Rating: 2 stars out of 5
The Hangover, with its raunchy comedy and mystery, was a runaway hit. Trying to recreate the magic of the first, the filmmakers have moved the setting to Bangkok from Las Vegas.
Stu (Ed Helms), the boring dentist, is getting married to Lauren (the lovely Jamie Chung, Sucker Punch) in Thailand. After some arm-twisting from Phil (Bradley Cooper), he lets Alan (Zach Galifianakis) join the group. When they arrive in Thailand, Stu fails to impress Lauren's stodgy father in law, who doesn’t consider dentist doctors. The chastened Stu, along with the rest of the ‘wolfpack’ and with Lauren's brother Teddy, decide to have a beer by the beach.
Predictably, that beer proves to be their downfall, and the group find themselves hungover in a Bangkok hotel room, along with a chain-smoking monkey that wears a Rolling Stones denim jacket. The only sign of Teddy is a finger with his Stanford ring on it. Once again, the wolfpack have to retrace their steps, find Teddy and get back to the island resort in time for Stu's wedding.
While the sequel might have photocopied the skeleton of the original, they seem to have forgotten the meat and muscle. The comedy in the sequel just doesn’t have much of a kick, never capturing the anarchistic, freewheeling, anything-can-happen nature of the first film.
Essentially, director Todd Phillips just sends the trio through a variety of typical Bangkok locations as they try to retrace their steps. Pole-dancing bars, serene temple grounds and tattoo parlours form part of the backdrop, as well as the idyllic island location where the wedding takes place. It's not a Thailand tourism board advertisement for the country, but it does rely too much on typical tourist trap clichés.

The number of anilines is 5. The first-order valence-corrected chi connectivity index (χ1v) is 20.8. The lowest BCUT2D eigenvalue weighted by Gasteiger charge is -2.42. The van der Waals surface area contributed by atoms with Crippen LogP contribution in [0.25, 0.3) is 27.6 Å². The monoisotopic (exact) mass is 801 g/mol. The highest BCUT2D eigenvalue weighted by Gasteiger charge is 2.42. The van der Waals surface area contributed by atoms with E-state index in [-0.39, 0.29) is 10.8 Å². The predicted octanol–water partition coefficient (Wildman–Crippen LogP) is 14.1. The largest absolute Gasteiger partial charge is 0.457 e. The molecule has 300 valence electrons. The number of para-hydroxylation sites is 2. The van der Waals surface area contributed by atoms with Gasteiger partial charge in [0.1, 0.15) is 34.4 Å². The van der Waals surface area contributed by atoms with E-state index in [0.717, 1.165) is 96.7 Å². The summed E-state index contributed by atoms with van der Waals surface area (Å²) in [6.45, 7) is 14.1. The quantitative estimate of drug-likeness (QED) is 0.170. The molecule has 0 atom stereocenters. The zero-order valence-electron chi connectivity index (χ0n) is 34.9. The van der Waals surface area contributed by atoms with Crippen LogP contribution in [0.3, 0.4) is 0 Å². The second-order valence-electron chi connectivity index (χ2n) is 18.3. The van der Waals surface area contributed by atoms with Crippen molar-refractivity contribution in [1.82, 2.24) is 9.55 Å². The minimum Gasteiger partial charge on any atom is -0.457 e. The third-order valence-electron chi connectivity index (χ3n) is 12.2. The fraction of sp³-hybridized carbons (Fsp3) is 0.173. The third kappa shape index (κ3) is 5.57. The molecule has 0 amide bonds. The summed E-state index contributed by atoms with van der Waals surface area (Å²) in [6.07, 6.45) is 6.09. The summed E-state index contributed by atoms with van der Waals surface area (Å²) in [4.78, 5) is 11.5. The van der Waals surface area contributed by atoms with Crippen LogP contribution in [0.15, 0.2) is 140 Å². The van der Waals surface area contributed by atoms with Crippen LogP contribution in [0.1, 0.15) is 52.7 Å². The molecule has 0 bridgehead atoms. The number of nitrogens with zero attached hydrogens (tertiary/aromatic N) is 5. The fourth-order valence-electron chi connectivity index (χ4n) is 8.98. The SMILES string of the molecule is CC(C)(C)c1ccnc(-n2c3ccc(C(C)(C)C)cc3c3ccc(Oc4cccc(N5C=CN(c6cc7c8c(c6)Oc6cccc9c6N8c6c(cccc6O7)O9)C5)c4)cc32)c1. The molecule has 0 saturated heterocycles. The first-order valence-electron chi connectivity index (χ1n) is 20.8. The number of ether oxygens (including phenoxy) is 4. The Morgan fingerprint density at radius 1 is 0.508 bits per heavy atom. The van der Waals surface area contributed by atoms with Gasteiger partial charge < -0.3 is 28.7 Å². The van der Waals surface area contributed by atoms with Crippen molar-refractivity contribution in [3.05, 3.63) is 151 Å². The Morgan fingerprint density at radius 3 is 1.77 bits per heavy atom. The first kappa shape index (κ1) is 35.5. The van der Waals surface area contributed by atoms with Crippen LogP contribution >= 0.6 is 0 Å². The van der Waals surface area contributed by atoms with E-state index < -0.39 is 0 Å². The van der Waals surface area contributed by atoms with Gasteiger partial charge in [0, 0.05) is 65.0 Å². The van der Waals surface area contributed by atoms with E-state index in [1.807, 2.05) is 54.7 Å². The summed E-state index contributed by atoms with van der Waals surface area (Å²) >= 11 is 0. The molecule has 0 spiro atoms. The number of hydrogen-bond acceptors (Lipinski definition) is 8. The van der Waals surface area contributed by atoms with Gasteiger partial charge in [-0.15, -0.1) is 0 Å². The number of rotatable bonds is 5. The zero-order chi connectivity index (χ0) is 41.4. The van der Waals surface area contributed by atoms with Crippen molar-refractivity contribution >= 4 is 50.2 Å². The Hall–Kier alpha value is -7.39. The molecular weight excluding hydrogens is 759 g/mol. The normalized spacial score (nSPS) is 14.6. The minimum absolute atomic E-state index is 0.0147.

The first film was a mix of the sweet, silly and surreal, while the sequel is just silly. The jokes and gags here are forced, such as one where the monkey pretends to do a blow job on an old monk. Even the name of the city is repeated and practically screamed several times, as Phillips and the screenwriters hope that it’s sufficient to get laughs. Pity most of the attempted humour is pretty pedestrian and it’s all lost the element of surprise.
Galifianakis has proved to be one of America's most interesting comedians, but his one-liners and deadpan style don't have much punch here. Bradley Cooper appears to be the pretty boy trying to ensure the movie scores with female audiences, and his main job appears to be looking hot and sweaty.
There are some bright spots; Paul Giamatti is great as a mob boss who’s haunting down the three and Mr Chow (Ken Jeong), while Nick Cassavates, who took over a role from Liam Neeson, plays a tattoo artist who just outshines the main cast when he’s on-screen.
Hangover 2 proves that the essence of comedy is surprise, and considering how much it’s taken from the first film, you won’t get any here. It’s a whole load of excesses and raunch, but very little actual humour. The strangely endearing quality of the characters from the first film might make you want to give it a shot, but just don’t expect to laugh much, and you might want to have a few drinks before hand.